Analysis

GOP Sets Sights On COVID-19 Biz Immunity In Relief Bill

By Y. Peter Kang
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Law360 (July 27, 2020, 9:57 PM EDT) -- As part of a $1 trillion coronavirus relief package unveiled Monday, GOP lawmakers floated a bill that would erect significant legal barriers for individuals wishing to sue over COVID-19 infections and deaths, requiring plaintiffs to prove both gross negligence and a failure to comply with public health guidelines.

GOP lawmakers on Monday unveiled a $1 trillion coronavirus relief package that included a liability shield for businesses, which Senate Majority Leader Mitch McConnell has previously called a "red line" issue. (AP Photo/Susan Walsh)

Senate Majority Leader Mitch McConnell in recent months has described the liability shield for businesses and health care providers as a "red line" issue for the next relief package. The bill, dubbed the Safe to Work Act, contains five primary hurdles for workers, customers and patients wishing to sue businesses and health care providers over coronavirus-related injuries.

Under the proposal, all coronavirus-related personal injury and medical malpractice suits will fall under the jurisdiction of federal courts. The bill would also require plaintiffs to not only establish a business was grossly negligent or engaged in willful misconduct, but also that it failed to make "reasonable efforts" to comply with applicable public health guidelines. In addition, all such cases would be subject to limitations on noneconomic damages such as pain and suffering.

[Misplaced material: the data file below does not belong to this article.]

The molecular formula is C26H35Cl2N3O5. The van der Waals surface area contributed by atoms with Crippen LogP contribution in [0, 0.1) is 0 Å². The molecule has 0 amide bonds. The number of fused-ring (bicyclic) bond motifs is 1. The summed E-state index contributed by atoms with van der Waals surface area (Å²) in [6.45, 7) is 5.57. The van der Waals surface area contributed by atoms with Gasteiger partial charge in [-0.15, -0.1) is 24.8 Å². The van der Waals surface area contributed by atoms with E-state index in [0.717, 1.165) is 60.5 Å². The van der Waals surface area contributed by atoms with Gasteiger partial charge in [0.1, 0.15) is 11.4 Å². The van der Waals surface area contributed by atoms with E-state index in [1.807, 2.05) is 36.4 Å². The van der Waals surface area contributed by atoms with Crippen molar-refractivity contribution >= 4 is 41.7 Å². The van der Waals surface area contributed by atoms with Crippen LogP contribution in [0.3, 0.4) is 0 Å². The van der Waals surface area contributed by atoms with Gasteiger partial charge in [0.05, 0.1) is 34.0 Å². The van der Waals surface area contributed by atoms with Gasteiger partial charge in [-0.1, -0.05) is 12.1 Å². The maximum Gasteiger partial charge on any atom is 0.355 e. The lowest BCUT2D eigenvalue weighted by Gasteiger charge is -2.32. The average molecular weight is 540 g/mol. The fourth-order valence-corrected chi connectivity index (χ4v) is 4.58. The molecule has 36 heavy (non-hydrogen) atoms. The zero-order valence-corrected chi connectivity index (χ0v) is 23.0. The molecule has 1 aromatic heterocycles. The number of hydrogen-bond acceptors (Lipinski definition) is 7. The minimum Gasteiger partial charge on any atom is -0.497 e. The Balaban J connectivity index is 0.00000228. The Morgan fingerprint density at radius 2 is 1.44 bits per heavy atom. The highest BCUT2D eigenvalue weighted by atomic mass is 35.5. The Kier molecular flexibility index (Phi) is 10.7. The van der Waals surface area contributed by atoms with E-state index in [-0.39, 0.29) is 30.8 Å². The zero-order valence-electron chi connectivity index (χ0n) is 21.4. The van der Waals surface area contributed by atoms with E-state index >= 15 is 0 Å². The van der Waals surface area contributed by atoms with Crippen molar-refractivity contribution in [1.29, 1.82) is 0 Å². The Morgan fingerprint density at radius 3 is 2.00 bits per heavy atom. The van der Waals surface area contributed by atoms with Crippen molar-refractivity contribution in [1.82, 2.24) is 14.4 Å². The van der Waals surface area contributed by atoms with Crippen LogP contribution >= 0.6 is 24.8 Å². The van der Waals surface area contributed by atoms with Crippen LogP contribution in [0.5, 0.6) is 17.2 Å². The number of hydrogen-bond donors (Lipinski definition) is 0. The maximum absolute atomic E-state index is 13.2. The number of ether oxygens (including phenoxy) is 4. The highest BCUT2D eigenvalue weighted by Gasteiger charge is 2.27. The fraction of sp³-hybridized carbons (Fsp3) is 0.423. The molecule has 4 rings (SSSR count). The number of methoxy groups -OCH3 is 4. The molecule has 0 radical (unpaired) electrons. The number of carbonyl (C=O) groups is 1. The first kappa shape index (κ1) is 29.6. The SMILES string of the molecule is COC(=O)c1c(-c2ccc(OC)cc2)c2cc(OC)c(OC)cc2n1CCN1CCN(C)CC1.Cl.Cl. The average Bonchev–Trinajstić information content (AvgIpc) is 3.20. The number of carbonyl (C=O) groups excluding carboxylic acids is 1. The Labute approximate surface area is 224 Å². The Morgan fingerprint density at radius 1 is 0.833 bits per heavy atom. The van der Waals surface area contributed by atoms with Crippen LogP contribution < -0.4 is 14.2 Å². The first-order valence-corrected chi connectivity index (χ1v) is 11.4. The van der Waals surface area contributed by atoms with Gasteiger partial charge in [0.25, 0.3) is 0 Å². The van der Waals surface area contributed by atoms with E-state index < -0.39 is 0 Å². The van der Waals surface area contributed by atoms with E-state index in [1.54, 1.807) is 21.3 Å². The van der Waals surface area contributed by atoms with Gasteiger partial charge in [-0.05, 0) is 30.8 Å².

McConnell said Monday the proposed liability protections will allow employers, health care providers and schools to spend the next few months "actually reopening rather than fighting for their lives against frivolous lawsuits."

The Kentucky Republican added, "We'll preserve accountability in the event of gross negligence or intentional misconduct, but we are not going to let trial lawyers throw a party on the backs of the front-line workers and institutions who fought this new enemy on the front lines."

But advocacy groups representing workers, consumers and plaintiffs attorneys have criticized the prospect of a liability shield for businesses, saying the proposal is "morally reprehensible" and could cause an increase in infections.

If businesses know they can't be sued over coronavirus-related infections, they will have no incentive to implement proper COVID-19 safety protocols, according to Robert Weissman, president of nonprofit consumer advocacy group Public Citizen.

"There is a certainty that if this proposal moves forward, there will be more needless endangerment of workers," Weissman said during a July 20 call with reporters. "The deterrent effect of these lawsuits … can't be overstated."

However, pro-business lobbying groups said Monday a liability shield could help smaller and medium-size businesses stay afloat.

Gross Negligence Standard